The Schmidt-Cassegrain was invented in 1940 by James Gilbert Baker as a modification of Bernhard Schmidt’s 1931 Schmidt camera. As in the Schmidt camera this design uses a spherical primary mirror and a Schmidt corrector plate to correct for spherical aberration. In this Cassegrain configuration the convex secondary mirror acts as a field flattener an relays the image through the perforated primary mirror to a final focal plane located behind the primary. Some designs include additional optical elements (such as field flatteners) near the focal plane.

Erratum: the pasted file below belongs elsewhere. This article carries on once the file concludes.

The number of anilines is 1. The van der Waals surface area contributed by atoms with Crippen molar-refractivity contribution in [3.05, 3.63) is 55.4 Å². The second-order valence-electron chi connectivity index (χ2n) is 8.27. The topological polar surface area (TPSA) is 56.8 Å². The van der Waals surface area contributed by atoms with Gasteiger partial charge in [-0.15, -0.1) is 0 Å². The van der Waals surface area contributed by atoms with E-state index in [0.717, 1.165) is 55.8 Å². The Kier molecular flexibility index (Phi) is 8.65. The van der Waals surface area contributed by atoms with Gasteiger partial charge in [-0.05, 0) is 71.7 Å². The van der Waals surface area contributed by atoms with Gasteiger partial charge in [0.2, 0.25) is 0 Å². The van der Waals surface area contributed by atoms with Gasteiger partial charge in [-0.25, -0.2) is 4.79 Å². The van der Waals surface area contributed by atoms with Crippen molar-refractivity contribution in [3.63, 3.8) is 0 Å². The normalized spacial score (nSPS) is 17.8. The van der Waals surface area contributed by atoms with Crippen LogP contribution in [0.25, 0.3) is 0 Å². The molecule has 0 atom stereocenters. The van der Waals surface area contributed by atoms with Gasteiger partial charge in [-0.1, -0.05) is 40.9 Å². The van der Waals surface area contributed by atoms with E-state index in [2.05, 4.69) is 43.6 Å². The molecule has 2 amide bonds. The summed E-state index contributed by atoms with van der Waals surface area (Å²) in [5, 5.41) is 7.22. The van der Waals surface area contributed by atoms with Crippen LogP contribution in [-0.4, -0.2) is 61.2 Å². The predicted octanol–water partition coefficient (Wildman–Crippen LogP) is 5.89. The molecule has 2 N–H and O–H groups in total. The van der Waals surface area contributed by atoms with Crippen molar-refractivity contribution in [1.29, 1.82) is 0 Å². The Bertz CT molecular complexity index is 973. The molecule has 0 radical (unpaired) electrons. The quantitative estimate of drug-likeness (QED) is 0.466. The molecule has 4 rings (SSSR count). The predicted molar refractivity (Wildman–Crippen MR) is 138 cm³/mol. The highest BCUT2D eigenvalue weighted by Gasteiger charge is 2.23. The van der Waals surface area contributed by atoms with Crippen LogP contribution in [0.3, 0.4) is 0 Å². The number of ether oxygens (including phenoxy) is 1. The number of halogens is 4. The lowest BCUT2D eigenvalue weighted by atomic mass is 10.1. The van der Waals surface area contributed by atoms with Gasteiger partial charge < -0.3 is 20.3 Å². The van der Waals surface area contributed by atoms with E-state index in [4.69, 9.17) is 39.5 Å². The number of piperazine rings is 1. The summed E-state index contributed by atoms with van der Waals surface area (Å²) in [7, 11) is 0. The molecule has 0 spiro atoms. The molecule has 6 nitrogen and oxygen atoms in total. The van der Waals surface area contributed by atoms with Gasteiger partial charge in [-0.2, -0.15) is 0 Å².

This design is very popular with consumer telescope manufacturers because it combines easy to manufacture spherical optical surfaces to create an instrument with the long focal length of a refracting telescope with the lower cost per aperture of a reflecting telescope. The compact design makes it very portable for its given aperture, which adds to its marketability. Their high f-ratio means they are not a wide field telescope like their Schmidt camera predecessor but they are good for more narrow field deep sky and planetary viewing.